In this episode I mentioned An anthropological introduction to YouTube. I said this about it in 2008, and today I still tell people it’s the best thing on YouTube. It’s a presentation given to the Library of Congress in 2008 by anthropologist Mike Wesch. It’s a study of the way YouTube (and to a lesser extent, the net in general) has both shaped our existing cultures and arguably formed a completely new culture. I find it captivating.
We also mentioned PewDiePie, who is insanely popular but also intensely reviled. My spontaneous estimate of our fanbases was roughly correct. His typical video gets in the neighborhood of 14 to 20 million, and the average Spoiler Warning hits in the 1.4 to 2 thousand range. It’s easy to get bitter about that if you look at view numbers as some sort of public evaluation of your work and worth, so I try to avoid thinking of it in those terms. I like what our show does, and there aren’t many shows like it. More people like Katy Perry than They Might be Giants, more people like Transformers than Primer, and more people like Call of Duty than System Shock 2. In an ideal world, we’d all be just delighted to have our little shared communities and not envy the larger ones.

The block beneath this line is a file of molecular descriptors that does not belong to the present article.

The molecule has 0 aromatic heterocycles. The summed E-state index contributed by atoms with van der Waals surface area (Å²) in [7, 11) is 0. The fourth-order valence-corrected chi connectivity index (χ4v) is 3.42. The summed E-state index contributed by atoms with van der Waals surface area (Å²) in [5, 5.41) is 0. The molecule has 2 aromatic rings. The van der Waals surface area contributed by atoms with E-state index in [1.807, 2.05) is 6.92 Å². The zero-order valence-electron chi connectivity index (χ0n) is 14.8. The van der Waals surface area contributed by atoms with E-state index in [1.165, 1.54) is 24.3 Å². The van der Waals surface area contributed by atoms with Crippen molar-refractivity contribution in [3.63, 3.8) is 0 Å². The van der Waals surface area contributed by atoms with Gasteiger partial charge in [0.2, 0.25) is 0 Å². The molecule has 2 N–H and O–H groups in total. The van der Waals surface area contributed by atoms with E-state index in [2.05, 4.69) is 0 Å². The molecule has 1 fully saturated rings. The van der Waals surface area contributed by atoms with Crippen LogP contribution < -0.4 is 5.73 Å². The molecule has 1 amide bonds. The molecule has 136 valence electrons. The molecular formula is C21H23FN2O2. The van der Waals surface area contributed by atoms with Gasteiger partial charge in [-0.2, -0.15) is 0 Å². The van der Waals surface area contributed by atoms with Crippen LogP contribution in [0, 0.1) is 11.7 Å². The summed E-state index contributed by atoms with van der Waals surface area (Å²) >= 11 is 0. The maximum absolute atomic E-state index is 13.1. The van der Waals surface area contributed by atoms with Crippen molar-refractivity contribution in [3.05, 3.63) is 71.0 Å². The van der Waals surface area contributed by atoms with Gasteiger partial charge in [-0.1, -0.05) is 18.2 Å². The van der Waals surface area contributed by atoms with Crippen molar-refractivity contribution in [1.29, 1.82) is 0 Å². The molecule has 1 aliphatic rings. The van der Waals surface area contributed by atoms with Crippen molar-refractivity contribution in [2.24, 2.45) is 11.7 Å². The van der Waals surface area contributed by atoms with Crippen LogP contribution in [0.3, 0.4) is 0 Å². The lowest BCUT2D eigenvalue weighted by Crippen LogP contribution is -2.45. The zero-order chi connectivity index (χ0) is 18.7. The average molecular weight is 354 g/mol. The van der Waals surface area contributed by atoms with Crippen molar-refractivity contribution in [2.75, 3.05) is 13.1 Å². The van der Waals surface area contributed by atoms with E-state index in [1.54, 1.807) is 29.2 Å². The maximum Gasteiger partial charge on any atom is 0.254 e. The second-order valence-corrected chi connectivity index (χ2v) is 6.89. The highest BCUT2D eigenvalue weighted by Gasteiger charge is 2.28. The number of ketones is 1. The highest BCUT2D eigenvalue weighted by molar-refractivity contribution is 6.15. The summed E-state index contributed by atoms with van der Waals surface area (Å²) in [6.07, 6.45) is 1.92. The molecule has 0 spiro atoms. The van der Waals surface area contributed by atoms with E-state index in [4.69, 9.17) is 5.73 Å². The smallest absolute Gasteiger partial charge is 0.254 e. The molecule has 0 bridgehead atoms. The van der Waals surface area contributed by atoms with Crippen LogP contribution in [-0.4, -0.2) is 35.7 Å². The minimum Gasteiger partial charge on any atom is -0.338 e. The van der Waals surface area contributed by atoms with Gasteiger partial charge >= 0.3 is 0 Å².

That’s what I tell myself, anyway.
The Gradient of Plot Holes
Most stories have plot holes. The failure isn't that they exist, it's when you notice them while immersed in the story.
Silent Hill Origins
Here is a long look at a game that tries to live up to a big legacy and fails hilariously.
A Lack of Vision and Leadership
People fault EA for being greedy, but their real sin is just how terrible they are at it.
Shamus Plays WOW
Ever wondered what's in all those quest boxes you've never bothered to read? Get ready: They're more insane than you might expect.
Let's ruin everyone's fun by listing all the ways in which zombies can't work, couldn't happen, and don't make sense.